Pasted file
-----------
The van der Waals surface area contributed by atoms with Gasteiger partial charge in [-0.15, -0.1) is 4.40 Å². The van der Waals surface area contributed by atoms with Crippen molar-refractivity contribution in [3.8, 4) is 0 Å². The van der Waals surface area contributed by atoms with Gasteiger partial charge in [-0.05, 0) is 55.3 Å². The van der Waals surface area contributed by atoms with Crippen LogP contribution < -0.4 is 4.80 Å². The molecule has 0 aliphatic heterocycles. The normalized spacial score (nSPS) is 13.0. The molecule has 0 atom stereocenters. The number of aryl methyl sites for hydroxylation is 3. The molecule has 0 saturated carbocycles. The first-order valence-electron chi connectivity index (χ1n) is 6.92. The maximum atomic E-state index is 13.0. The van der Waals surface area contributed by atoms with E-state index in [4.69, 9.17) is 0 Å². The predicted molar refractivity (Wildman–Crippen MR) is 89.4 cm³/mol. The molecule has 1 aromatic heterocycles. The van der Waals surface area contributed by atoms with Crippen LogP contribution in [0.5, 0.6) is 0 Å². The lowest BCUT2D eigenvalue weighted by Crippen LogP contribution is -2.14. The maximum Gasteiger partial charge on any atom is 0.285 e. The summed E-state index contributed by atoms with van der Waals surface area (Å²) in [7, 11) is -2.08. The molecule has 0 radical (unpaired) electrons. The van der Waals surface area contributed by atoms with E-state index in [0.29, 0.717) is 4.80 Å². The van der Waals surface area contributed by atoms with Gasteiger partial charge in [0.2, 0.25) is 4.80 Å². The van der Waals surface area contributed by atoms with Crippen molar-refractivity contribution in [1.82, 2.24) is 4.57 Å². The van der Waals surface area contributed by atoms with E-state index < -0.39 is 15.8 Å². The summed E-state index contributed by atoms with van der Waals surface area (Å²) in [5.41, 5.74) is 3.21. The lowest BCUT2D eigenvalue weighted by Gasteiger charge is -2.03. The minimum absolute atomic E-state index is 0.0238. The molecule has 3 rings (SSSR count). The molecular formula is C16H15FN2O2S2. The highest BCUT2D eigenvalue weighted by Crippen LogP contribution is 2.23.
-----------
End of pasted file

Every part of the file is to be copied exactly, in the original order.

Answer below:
The van der Waals surface area contributed by atoms with Gasteiger partial charge in [-0.15, -0.1) is 4.40 Å². The van der Waals surface area contributed by atoms with Crippen molar-refractivity contribution in [3.8, 4) is 0 Å². The van der Waals surface area contributed by atoms with Gasteiger partial charge in [-0.05, 0) is 55.3 Å². The van der Waals surface area contributed by atoms with Crippen LogP contribution < -0.4 is 4.80 Å². The molecule has 0 aliphatic heterocycles. The normalized spacial score (nSPS) is 13.0. The molecule has 0 atom stereocenters. The number of aryl methyl sites for hydroxylation is 3. The molecule has 0 saturated carbocycles. The first-order valence-electron chi connectivity index (χ1n) is 6.92. The maximum atomic E-state index is 13.0. The van der Waals surface area contributed by atoms with E-state index in [4.69, 9.17) is 0 Å². The predicted molar refractivity (Wildman–Crippen MR) is 89.4 cm³/mol. The molecule has 1 aromatic heterocycles. The van der Waals surface area contributed by atoms with Crippen LogP contribution in [0.5, 0.6) is 0 Å². The lowest BCUT2D eigenvalue weighted by Crippen LogP contribution is -2.14. The maximum Gasteiger partial charge on any atom is 0.285 e. The summed E-state index contributed by atoms with van der Waals surface area (Å²) in [7, 11) is -2.08. The molecule has 0 radical (unpaired) electrons. The van der Waals surface area contributed by atoms with E-state index in [0.29, 0.717) is 4.80 Å². The van der Waals surface area contributed by atoms with Gasteiger partial charge in [0.2, 0.25) is 4.80 Å². The van der Waals surface area contributed by atoms with Crippen molar-refractivity contribution in [1.82, 2.24) is 4.57 Å². The van der Waals surface area contributed by atoms with E-state index < -0.39 is 15.8 Å². The summed E-state index contributed by atoms with van der Waals surface area (Å²) in [5.41, 5.74) is 3.21. The lowest BCUT2D eigenvalue weighted by Gasteiger charge is -2.03. The minimum absolute atomic E-state index is 0.0238. The molecule has 3 rings (SSSR count). The molecular formula is C16H15FN2O2S2. The highest BCUT2D eigenvalue weighted by Crippen LogP contribution is 2.23.